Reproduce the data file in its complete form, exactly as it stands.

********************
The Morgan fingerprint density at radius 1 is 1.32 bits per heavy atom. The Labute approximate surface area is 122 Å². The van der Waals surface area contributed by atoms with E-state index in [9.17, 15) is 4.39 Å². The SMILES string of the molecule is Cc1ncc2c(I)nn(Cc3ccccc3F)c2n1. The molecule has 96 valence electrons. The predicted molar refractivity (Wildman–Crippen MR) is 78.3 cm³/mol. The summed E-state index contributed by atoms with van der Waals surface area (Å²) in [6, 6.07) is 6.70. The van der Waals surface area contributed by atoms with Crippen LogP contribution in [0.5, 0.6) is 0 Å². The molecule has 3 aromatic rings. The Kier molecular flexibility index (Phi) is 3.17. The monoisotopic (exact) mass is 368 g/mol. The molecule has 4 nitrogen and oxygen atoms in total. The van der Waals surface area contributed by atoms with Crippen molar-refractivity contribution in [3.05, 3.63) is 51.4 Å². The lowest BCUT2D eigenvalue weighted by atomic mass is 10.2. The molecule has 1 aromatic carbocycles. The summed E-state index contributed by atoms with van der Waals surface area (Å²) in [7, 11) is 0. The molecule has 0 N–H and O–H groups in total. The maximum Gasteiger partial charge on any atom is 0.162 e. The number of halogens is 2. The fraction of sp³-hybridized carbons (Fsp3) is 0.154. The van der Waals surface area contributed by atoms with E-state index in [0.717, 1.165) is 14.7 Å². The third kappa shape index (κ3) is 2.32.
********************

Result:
The Morgan fingerprint density at radius 1 is 1.32 bits per heavy atom. The Labute approximate surface area is 122 Å². The van der Waals surface area contributed by atoms with E-state index in [9.17, 15) is 4.39 Å². The SMILES string of the molecule is Cc1ncc2c(I)nn(Cc3ccccc3F)c2n1. The molecule has 96 valence electrons. The predicted molar refractivity (Wildman–Crippen MR) is 78.3 cm³/mol. The summed E-state index contributed by atoms with van der Waals surface area (Å²) in [6, 6.07) is 6.70. The van der Waals surface area contributed by atoms with Crippen LogP contribution in [0.5, 0.6) is 0 Å². The molecule has 3 aromatic rings. The Kier molecular flexibility index (Phi) is 3.17. The monoisotopic (exact) mass is 368 g/mol. The molecule has 4 nitrogen and oxygen atoms in total. The van der Waals surface area contributed by atoms with Crippen molar-refractivity contribution in [3.05, 3.63) is 51.4 Å². The lowest BCUT2D eigenvalue weighted by atomic mass is 10.2. The molecule has 1 aromatic carbocycles. The summed E-state index contributed by atoms with van der Waals surface area (Å²) in [7, 11) is 0. The molecule has 0 N–H and O–H groups in total. The maximum Gasteiger partial charge on any atom is 0.162 e. The number of halogens is 2. The fraction of sp³-hybridized carbons (Fsp3) is 0.154. The van der Waals surface area contributed by atoms with E-state index in [0.717, 1.165) is 14.7 Å². The third kappa shape index (κ3) is 2.32.